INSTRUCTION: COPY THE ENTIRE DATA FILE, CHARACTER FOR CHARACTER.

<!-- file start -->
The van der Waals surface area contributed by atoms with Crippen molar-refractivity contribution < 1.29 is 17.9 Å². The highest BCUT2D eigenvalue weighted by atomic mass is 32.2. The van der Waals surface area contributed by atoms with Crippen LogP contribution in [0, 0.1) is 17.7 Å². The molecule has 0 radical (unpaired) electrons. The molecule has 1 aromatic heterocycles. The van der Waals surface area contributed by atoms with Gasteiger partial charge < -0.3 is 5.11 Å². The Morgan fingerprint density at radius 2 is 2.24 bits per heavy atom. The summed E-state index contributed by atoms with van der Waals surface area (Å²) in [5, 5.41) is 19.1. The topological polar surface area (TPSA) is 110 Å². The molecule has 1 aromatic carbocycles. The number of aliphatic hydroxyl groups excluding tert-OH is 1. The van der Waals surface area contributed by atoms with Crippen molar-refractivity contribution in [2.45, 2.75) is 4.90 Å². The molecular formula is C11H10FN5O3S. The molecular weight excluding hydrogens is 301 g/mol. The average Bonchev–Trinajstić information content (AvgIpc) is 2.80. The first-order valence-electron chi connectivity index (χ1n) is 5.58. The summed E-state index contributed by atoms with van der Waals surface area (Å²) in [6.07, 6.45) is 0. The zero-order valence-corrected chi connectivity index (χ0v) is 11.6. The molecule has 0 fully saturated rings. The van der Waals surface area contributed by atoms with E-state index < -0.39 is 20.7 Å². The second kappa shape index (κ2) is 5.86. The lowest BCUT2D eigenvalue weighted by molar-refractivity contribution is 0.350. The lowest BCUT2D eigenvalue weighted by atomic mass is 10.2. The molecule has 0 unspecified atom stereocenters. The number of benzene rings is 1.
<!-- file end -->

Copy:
The van der Waals surface area contributed by atoms with Crippen molar-refractivity contribution < 1.29 is 17.9 Å². The highest BCUT2D eigenvalue weighted by atomic mass is 32.2. The van der Waals surface area contributed by atoms with Crippen LogP contribution in [0, 0.1) is 17.7 Å². The molecule has 0 radical (unpaired) electrons. The molecule has 1 aromatic heterocycles. The van der Waals surface area contributed by atoms with Gasteiger partial charge < -0.3 is 5.11 Å². The Morgan fingerprint density at radius 2 is 2.24 bits per heavy atom. The summed E-state index contributed by atoms with van der Waals surface area (Å²) in [5, 5.41) is 19.1. The topological polar surface area (TPSA) is 110 Å². The molecule has 1 aromatic carbocycles. The number of aliphatic hydroxyl groups excluding tert-OH is 1. The van der Waals surface area contributed by atoms with Crippen molar-refractivity contribution in [2.45, 2.75) is 4.90 Å². The molecular formula is C11H10FN5O3S. The molecular weight excluding hydrogens is 301 g/mol. The average Bonchev–Trinajstić information content (AvgIpc) is 2.80. The first-order valence-electron chi connectivity index (χ1n) is 5.58. The summed E-state index contributed by atoms with van der Waals surface area (Å²) in [6.07, 6.45) is 0. The zero-order valence-corrected chi connectivity index (χ0v) is 11.6. The molecule has 0 fully saturated rings. The van der Waals surface area contributed by atoms with E-state index < -0.39 is 20.7 Å². The second kappa shape index (κ2) is 5.86. The lowest BCUT2D eigenvalue weighted by molar-refractivity contribution is 0.350. The lowest BCUT2D eigenvalue weighted by atomic mass is 10.2. The molecule has 0 unspecified atom stereocenters. The number of benzene rings is 1.